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Refaat Alareer’s daughter was killed by Israel in Gaza. (Design: Palestine Chronicle)

By Palestine Chronicle Staff  

Shaymaa Alareer’s death comes less than five months after her father was killed, along with several family members, in a similar airstrike in the Shujaiyya neighborhood last December.

The daughter of acclaimed poet and academic Professor Refaat Alareer, Shaymaa, has been killed along with her husband and their infant son in an Israeli airstrike on their apartment in Gaza City.

Her death on Friday comes less than five months after her father was killed, along with several family members, in a similar airstrike in the Shujaiyya neighborhood last December.

Shaymaa, the eldest daughter of Prof Alareer, who was married to a Palestinian engineer, Mohammed Seyam, gave birth to their first child about four months ago.

A source at the al-Shifa Hospital in Gaza City confirmed that their bodies were brought to the hospital “after being extracted from under the rubble of the destroyed house” in the Al-Rimal neighborhood, western Gaza City, the Anadolu news agency reported.

Message to Her Father

When Shaymaa gave birth to her son she wrote to her deceased father, as conveyed by the Resistance News Network through their Telegram channel:

“I have wonderful news for you, and I wished I could convey it to you face-to-face, handing your first grandson to you. Do you know, O Dad, that you have become a grandfather?

“Yes, Dad, this is your first grandson, and he is already over a month old. This is your grandson Abdul Rahman, whom I have always imagined you holding. But I never thought that I might lose you too soon, even before you could meet him.”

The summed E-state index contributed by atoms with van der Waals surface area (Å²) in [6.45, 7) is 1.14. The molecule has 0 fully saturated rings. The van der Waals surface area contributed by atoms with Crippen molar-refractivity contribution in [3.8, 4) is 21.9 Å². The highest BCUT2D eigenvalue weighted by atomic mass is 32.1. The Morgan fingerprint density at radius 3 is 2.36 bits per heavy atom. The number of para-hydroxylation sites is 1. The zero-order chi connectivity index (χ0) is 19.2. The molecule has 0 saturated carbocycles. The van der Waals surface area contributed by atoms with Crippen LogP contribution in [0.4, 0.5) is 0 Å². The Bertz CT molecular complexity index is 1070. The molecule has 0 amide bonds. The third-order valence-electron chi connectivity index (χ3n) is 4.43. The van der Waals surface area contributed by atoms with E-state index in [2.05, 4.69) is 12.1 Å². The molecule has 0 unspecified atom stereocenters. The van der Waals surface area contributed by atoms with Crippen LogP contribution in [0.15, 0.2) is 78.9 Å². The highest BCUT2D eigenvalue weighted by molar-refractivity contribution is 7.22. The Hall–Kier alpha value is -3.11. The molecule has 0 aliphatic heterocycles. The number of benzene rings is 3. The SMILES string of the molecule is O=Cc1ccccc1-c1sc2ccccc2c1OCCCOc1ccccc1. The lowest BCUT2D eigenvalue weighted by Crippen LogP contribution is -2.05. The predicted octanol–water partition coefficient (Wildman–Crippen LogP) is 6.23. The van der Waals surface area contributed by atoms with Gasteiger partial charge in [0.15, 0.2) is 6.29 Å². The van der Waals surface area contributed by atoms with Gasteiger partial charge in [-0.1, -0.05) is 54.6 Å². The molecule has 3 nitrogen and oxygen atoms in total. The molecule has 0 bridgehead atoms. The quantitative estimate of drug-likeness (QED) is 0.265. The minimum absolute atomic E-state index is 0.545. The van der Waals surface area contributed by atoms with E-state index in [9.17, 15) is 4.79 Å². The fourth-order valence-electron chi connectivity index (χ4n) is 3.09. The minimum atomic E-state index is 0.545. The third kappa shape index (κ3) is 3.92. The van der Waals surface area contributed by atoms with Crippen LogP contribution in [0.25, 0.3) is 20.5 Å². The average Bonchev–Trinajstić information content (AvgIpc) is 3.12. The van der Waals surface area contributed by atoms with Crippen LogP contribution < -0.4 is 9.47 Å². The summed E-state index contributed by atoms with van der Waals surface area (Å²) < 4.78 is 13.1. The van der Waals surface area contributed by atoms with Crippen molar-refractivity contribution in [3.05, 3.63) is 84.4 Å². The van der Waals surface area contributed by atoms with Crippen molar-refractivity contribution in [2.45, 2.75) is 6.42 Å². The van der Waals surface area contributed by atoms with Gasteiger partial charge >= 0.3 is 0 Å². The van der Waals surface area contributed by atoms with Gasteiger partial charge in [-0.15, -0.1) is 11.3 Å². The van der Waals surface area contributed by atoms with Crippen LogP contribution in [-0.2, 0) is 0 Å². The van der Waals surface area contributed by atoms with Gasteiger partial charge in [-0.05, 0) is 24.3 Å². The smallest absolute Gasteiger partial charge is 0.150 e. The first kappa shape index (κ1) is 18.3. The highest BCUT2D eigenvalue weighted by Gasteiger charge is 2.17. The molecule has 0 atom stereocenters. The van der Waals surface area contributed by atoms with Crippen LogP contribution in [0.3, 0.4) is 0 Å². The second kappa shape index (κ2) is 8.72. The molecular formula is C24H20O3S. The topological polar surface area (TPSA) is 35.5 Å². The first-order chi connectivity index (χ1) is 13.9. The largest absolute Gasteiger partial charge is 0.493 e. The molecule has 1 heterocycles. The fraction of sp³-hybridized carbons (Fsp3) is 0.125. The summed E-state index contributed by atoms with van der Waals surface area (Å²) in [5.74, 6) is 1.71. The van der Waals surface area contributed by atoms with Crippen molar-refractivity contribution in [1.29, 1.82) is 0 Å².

‘If I Must Die’ Poem

A writer and intellectual, Alareer taught at the Islamic University of Gaza, and was one of the founders of the We Are Not Numbers project which “tells the stories behind the numbers of Palestinians in the news and advocates for their human rights.”

Before his death, Alareer posted on X a now-famous poem titled ‘If I Must Die’ in which he wrote: “If I must die, you must live to tell my story to sell my things…If I must die let it bring hope let it be a tale.”

As with her father’s death, social media was awash with news of her death, rekindling tributes to her father.

‘Fly Kites in Their Honor’

On X, Professor Farhana Sultana of the Syracuse University in the US wrote: “They killed Refaat Alareer’s daughter, the one to whom the poem ‘If I must die’ was dedicated to. His entire bloodline being wiped out. This is genocide. May we all fly kites in their honor, reaching the heavens.”

Ramy Abdu, the chairman of the Geneva-based Euro-Med Human Rights Monitor, posted on X: “We mourn with you the loss of Shaymaa, the eldest daughter of our dear friend Rafat Al-Araeer @itranslate123, and her husband, engineer Mohammed Abdel Aziz Siyam, along with their newborn baby, after their apartment near Al-Ramal Clinic in Gaza was targeted in an Israeli airstrike. Shaymaa joined her father Rafat in less than 5 months.”

Following Prof Alareer’s death, Euro-Med Monitor in December called for “an immediate investigation into this apparently deliberate and targeted killing of a prominent Palestinian academic, writer, poet, and activist.”

According to the organization, which collected information from witnesses and family accounts, “the apartment where Refaat and his family were sheltering was surgically bombed out of the entire building where it’s located”.

‘Telling the Story’

“As Gaza keeps gasping for life, we struggle for it to pass, we have no choice but to fight back and tell her stories. For Palestine,” Alareer wrote in his contribution in the volume ‘Light in Gaza: Writing Born of Fire’.

In a poignant tribute to the storytellers of Gaza, Palestine Chronicle Editor Ramzy Baroud wrote that Alareer “edited several books, including ‘Gaza Writes Back’ and ‘Gaza Unsilenced’, which also allowed him to take the message of other Palestinian intellectuals in Gaza to the rest of the world.

“These storytellers were all killed by Israel, with the hope that the stories will die with them. But Israel will fail because the collective story is bigger than all of us. A nation that has produced the likes of Ghassan Kanafani, Basil al-Araj and Refaat Alareer will always produce great intellectuals, who will serve the historic role of telling the story of Palestine and her liberation.”

(The Palestine Chronicle)

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